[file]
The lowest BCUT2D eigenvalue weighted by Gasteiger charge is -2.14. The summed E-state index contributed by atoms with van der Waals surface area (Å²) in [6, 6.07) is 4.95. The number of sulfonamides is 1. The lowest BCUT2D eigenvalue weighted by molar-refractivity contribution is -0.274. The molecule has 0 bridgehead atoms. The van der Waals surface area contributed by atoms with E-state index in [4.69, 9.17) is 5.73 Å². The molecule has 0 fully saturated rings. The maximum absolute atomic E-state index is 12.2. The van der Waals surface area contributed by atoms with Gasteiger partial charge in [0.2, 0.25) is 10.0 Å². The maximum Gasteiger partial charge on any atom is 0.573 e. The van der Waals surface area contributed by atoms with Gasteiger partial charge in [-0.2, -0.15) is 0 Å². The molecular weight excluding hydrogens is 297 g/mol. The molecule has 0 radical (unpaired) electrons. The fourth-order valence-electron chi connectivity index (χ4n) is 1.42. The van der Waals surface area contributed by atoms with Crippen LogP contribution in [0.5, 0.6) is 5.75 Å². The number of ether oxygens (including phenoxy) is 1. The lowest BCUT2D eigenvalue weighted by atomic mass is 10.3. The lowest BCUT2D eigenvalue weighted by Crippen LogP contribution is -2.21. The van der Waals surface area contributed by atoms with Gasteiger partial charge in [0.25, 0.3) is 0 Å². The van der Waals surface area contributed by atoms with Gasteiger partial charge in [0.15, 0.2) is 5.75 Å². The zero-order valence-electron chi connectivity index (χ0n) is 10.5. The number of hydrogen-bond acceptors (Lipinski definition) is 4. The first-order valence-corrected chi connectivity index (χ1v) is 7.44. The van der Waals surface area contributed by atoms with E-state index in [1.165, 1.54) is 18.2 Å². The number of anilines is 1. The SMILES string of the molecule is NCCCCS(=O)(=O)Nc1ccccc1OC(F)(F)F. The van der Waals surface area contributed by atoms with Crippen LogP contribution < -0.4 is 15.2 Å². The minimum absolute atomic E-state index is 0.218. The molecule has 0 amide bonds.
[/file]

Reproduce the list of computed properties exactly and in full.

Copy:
The lowest BCUT2D eigenvalue weighted by Gasteiger charge is -2.14. The summed E-state index contributed by atoms with van der Waals surface area (Å²) in [6, 6.07) is 4.95. The number of sulfonamides is 1. The lowest BCUT2D eigenvalue weighted by molar-refractivity contribution is -0.274. The molecule has 0 bridgehead atoms. The van der Waals surface area contributed by atoms with E-state index in [4.69, 9.17) is 5.73 Å². The molecule has 0 fully saturated rings. The maximum absolute atomic E-state index is 12.2. The van der Waals surface area contributed by atoms with Gasteiger partial charge in [0.2, 0.25) is 10.0 Å². The maximum Gasteiger partial charge on any atom is 0.573 e. The van der Waals surface area contributed by atoms with Gasteiger partial charge in [-0.2, -0.15) is 0 Å². The molecular weight excluding hydrogens is 297 g/mol. The molecule has 0 radical (unpaired) electrons. The fourth-order valence-electron chi connectivity index (χ4n) is 1.42. The van der Waals surface area contributed by atoms with Crippen LogP contribution in [0.5, 0.6) is 5.75 Å². The number of ether oxygens (including phenoxy) is 1. The lowest BCUT2D eigenvalue weighted by atomic mass is 10.3. The lowest BCUT2D eigenvalue weighted by Crippen LogP contribution is -2.21. The van der Waals surface area contributed by atoms with Gasteiger partial charge in [0.25, 0.3) is 0 Å². The van der Waals surface area contributed by atoms with Gasteiger partial charge in [0.15, 0.2) is 5.75 Å². The zero-order valence-electron chi connectivity index (χ0n) is 10.5. The number of hydrogen-bond acceptors (Lipinski definition) is 4. The first-order valence-corrected chi connectivity index (χ1v) is 7.44. The van der Waals surface area contributed by atoms with E-state index in [1.165, 1.54) is 18.2 Å². The number of anilines is 1. The SMILES string of the molecule is NCCCCS(=O)(=O)Nc1ccccc1OC(F)(F)F. The van der Waals surface area contributed by atoms with Crippen LogP contribution < -0.4 is 15.2 Å². The minimum absolute atomic E-state index is 0.218. The molecule has 0 amide bonds.